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Most Asian markets end flat; Hong Kong hits record high

Most Asian markets end flat; Hong Kong hits record high

Most Asian markets closed flat Tuesday with both Hong Kong and Taiwan making a strong year to 2007.
Hong Kong stocks hit a record high, led by heavyweight China Mobile, while Taiwan rose to a fresh six-year high.
Financial markets in Japan, Thailand, Malaysia, China, Singapore and New Zealand were closed on Tuesday.
Hong Kong's blue-chip Hang Seng Index rose 345.46 points, or 1.73 percent, to close at 20,310.18.
Analysts said the local market will maintain its upward momentum in the near term as investors continue to believe Chinese companies will benefit from a further appreciation of the Chinese yuan.
China Mobile, the largest mobile operator in China by subscribers and the second-largest component of the benchmark index by market capitalization, contributed 145.9 points, or 42 percent, of the Hang Seng Index's 345.46-point gain.
The Chinese mobile operator rose 3.7 percent on a report it might seek a listing on the Shanghai Stock Exchange.
Ming Pao Daily, a Hong Kong-based Chinese language newspaper, on Monday cited unnamed sources as saying China Mobile is seeking to launch an A-share initial public offering this year.
Chinese banks and insurance stocks continued to surge amid a rally in the local market.
China's biggest bank, ICBC, the most heavily traded stock Tuesday with 3.34 billion worth of shares changing hands, soared 5.8 percent.
Analysts said a proposed reform to unify the corporate taxes of domestic and foreign firms in China will boost the future earnings of ICBC, the world's second-largest bank by market capitalization after Citigroup Inc.
China Construction Bank ended 2.8 percent, while Bank of China was up 4.9 percent.
In Taiwan, the Weighted Price Index of the Taiwan Stock Exchange gained 97.08 points, or 1.2 percent, to 7,920.8 _ its highest closing level since finishing at 8,026.32 on Aug. 25, 2000.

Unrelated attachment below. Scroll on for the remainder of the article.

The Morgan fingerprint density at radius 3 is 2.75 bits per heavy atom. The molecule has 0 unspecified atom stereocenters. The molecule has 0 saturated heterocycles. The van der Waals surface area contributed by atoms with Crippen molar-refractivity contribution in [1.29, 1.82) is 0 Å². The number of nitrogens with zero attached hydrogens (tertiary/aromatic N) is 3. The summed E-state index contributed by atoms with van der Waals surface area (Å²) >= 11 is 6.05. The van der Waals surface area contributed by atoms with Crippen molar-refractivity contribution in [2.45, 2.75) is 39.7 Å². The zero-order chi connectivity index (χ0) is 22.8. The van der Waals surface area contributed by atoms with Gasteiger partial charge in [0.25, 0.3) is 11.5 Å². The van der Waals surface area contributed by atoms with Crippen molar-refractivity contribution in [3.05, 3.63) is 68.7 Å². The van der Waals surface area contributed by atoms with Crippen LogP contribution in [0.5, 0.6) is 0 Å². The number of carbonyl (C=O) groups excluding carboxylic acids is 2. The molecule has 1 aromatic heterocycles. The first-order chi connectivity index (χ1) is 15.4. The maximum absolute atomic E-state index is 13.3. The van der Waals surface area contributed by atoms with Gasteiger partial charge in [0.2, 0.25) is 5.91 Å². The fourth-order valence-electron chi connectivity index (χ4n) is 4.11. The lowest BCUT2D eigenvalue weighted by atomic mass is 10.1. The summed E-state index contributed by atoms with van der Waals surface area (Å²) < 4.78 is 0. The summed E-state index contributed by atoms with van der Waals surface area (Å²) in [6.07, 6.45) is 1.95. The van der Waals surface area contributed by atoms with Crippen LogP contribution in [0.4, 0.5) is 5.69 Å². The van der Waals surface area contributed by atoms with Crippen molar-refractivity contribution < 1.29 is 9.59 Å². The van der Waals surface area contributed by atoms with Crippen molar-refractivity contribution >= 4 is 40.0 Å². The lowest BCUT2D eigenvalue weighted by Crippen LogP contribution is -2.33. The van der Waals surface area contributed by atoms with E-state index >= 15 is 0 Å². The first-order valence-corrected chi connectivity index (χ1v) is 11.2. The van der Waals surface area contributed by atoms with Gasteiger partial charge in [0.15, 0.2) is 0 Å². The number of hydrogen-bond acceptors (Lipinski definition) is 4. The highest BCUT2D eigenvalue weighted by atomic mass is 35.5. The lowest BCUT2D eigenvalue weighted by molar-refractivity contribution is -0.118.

The index climbed 19.48 percent in 2006.
The financial sector gained 2.6 percent overall Tuesday on a positive business growth outlook.
"Some investors expect (the government will lift bans to allow) local banks to conduct Chinese yuan currency exchange business in the near future," said KGI Securities trader Randy Chang.
Elsewhere:
MANILA: Philippine shares declined as investors cashed in on gains in select stocks that propelled the market to 10-year highs. The benchmark Philippine Stock Exchange Index lost 0.2 percent, or 5.69 points, at 2,976.85.
SEOUL: South Korean technology stocks, including semiconductor shares, rose. But the overall market closed flat as those gains were cancelled out by losses in bank stocks following the government's moves to place restrictions on mortgage loans. The Korea Composite Stock Price Index, or Kospi, ended up 0.8 point, or 0.06 percent, at 1,435.26.
SYDNEY: The Australian share market closed near flat after late profit-taking on some of last week's stellar performers countered morning gains. The benchmark S&P/ASX 200 index closed up 0.3 point at 5,670.2.
TAIPEI: Taiwan shares opened the year by rising to a new six-year high as foreign investors returned from their holidays. The Weighted Price Index of the Taiwan Stock Exchange gained 97.08 points, or 1.2 percent, to 7,920.8 _ its highest closing level since finishing at 8,026.32 on Aug. 25, 2000. The index climbed 19.48 percent in 2006.